Pitcher gives up guaranteed $8.5M

SEATTLE -- Kazuhiro Sasaki choked back tears when he stopped
by the Seattle Mariners clubhouse and said goodbye to Edgar Martinez, Bret Boone and other former teammates.

Sasaki signed papers Tuesday to terminate his contract, leaving
behind a guaranteed $8.5 million next season because he wants to
remain in Japan with his wife and two young children.

"I'm not really sure what people are thinking, but most
importantly my children are very happy," Sasaki said through an

The Mariners placed their former closer on waivers, with other
teams notified that Sasaki will not pitch if he's claimed. Seattle
plans to give Sasaki his unconditional release when he clears
waivers later this week.

He plans to pitch in Japan next season.

"Nothing has been decided," Sasaki said. "I'm going to go
back to Japan and see what happens. I want to continue pitching."

The move opened a spot on Seattle's 40-man roster and left
general manager Bill Bavasi with a big wad of spending money.

Fans are wondering if the Mariners will pursue a big name from
the dwindling crop of free agents, with catcher Ivan Rodriguez
mentioned. Bavasi's immediate concern was the impact of Sasaki's
departure on the bullpen.

"It's not the happy shopping trip you think it is," Bavasi
said. "You've got to fill that hole."

Sasaki, who turns 36 next month, leaves as Seattle's career
leader with 129 saves over four years. He spent much of last season
on the disabled list and went 1-2 with a 4.05 ERA and 10 saves.

Sasaki had hoped to rebound next season and finish his career
with Seattle, but ultimately placed his family first. They stayed
behind in Japan last summer, and Sasaki couldn't continue to live
like that.

"When it came down to it, my kids were more important," Sasaki
said. "I needed to be there for them. That was the deciding

When Sasaki arrived at Safeco Field to complete the transaction,
he made a final visit to the Mariners clubhouse. He ran across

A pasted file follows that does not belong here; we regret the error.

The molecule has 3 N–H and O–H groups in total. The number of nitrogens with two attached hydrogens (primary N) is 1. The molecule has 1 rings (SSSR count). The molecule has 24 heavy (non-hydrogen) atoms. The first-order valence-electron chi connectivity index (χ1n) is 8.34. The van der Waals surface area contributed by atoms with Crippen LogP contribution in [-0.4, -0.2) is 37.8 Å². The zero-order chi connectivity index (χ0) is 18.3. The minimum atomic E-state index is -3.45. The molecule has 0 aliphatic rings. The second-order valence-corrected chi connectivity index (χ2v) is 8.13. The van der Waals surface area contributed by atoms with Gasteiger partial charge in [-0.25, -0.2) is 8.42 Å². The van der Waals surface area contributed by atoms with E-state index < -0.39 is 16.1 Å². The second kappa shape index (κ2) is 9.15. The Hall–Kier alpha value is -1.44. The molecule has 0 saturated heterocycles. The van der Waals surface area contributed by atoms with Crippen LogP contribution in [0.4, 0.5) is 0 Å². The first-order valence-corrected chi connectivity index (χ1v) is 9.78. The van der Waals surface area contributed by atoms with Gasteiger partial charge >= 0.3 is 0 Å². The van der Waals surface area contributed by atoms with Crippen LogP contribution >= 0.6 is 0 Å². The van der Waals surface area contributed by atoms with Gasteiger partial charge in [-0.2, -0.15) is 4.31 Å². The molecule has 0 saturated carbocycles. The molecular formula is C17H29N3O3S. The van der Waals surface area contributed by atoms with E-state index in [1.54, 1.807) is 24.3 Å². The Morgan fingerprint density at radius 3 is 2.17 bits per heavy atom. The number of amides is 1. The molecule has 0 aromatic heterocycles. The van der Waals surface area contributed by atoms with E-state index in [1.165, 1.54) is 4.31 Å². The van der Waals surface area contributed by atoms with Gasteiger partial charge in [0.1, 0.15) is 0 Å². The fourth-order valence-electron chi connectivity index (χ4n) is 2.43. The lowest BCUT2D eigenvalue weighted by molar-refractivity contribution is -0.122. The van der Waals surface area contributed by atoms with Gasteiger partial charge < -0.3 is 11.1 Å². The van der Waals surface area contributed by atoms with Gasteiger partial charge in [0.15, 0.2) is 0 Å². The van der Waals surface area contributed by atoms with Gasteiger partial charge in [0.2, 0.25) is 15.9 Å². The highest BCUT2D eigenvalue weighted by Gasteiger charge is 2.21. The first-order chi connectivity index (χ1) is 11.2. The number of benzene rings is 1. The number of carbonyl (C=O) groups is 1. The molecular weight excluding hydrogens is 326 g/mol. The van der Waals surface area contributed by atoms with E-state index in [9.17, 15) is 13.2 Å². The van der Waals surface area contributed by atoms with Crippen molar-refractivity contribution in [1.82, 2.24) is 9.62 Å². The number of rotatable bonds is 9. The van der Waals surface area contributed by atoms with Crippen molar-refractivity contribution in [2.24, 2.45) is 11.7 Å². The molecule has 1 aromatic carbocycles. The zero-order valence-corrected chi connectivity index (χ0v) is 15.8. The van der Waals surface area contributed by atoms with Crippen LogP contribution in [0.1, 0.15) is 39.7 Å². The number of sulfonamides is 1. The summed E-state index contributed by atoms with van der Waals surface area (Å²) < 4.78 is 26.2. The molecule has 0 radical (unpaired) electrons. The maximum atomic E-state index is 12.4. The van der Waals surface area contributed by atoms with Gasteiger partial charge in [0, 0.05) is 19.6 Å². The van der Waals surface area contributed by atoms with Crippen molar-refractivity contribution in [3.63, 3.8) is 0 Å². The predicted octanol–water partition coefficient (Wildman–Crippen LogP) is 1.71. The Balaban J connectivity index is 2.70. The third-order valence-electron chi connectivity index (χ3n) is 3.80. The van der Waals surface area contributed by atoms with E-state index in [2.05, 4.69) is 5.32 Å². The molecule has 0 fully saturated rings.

Martinez, Boone, Joel Pineiro, Dan Wilson and Jamie Moyer, who were
working out.

"I almost started crying. It was very hard to say goodbye,"
Sasaki said.

In closing his remarks at a news conference, Sasaki thanked
members of the news media. Leaving the interview room, he hugged
trainer Rick Griffin and other team employees.

"I have a lot of great memories," Sasaki said. "The first
year, I remember pitching against the Angels and clinching the wild
card. I was fortunate to have great teammates and a great coaching

Sasaki recently met in Japan with Mariners majority owner
Hiroshi Yamauchi, who asked him to reconsider. The team ultimately
agreed with his decision, with Bavasi saying it was pointless to
continue Sasaki's emotional hardships.

"The way this worked out was perfect for the player and the
club," Bavasi said. "It made the best of a bad situation."

The trickiest part, agent Tony Attanasio said, was working
through needed legalities with the players' association and the
commissioner's office.

The Mariners worked closely with Attanasio to ensure Sasaki
could leave the major leagues but still play in Japan. While
players have decided to quit earlier than they had to, the move
never involved an overseas league.

"It was unprecedented," Attanasio said. "Club counsel Bart
Waldman and I really had to jump through a few hoops in regards to
getting all the appropriate paperwork done."